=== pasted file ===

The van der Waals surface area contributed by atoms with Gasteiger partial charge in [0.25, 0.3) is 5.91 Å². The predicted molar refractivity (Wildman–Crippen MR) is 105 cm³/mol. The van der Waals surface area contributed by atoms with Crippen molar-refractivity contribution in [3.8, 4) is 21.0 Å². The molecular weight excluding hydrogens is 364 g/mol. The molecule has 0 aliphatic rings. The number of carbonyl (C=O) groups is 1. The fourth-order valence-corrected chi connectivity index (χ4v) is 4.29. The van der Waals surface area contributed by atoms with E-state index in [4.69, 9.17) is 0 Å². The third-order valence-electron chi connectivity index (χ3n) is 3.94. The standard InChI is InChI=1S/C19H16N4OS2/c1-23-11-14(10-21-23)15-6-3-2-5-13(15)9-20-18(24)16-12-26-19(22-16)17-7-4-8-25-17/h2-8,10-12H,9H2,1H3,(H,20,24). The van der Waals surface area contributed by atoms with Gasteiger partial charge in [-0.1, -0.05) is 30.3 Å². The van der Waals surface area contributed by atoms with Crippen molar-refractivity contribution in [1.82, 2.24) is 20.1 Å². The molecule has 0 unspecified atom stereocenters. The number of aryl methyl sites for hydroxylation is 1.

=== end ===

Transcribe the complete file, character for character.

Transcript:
The van der Waals surface area contributed by atoms with Gasteiger partial charge in [0.25, 0.3) is 5.91 Å². The predicted molar refractivity (Wildman–Crippen MR) is 105 cm³/mol. The van der Waals surface area contributed by atoms with Crippen molar-refractivity contribution in [3.8, 4) is 21.0 Å². The molecular weight excluding hydrogens is 364 g/mol. The molecule has 0 aliphatic rings. The number of carbonyl (C=O) groups is 1. The fourth-order valence-corrected chi connectivity index (χ4v) is 4.29. The van der Waals surface area contributed by atoms with E-state index in [4.69, 9.17) is 0 Å². The third-order valence-electron chi connectivity index (χ3n) is 3.94. The standard InChI is InChI=1S/C19H16N4OS2/c1-23-11-14(10-21-23)15-6-3-2-5-13(15)9-20-18(24)16-12-26-19(22-16)17-7-4-8-25-17/h2-8,10-12H,9H2,1H3,(H,20,24). The van der Waals surface area contributed by atoms with Gasteiger partial charge in [-0.1, -0.05) is 30.3 Å². The van der Waals surface area contributed by atoms with Crippen molar-refractivity contribution in [1.82, 2.24) is 20.1 Å². The molecule has 0 unspecified atom stereocenters. The number of aryl methyl sites for hydroxylation is 1.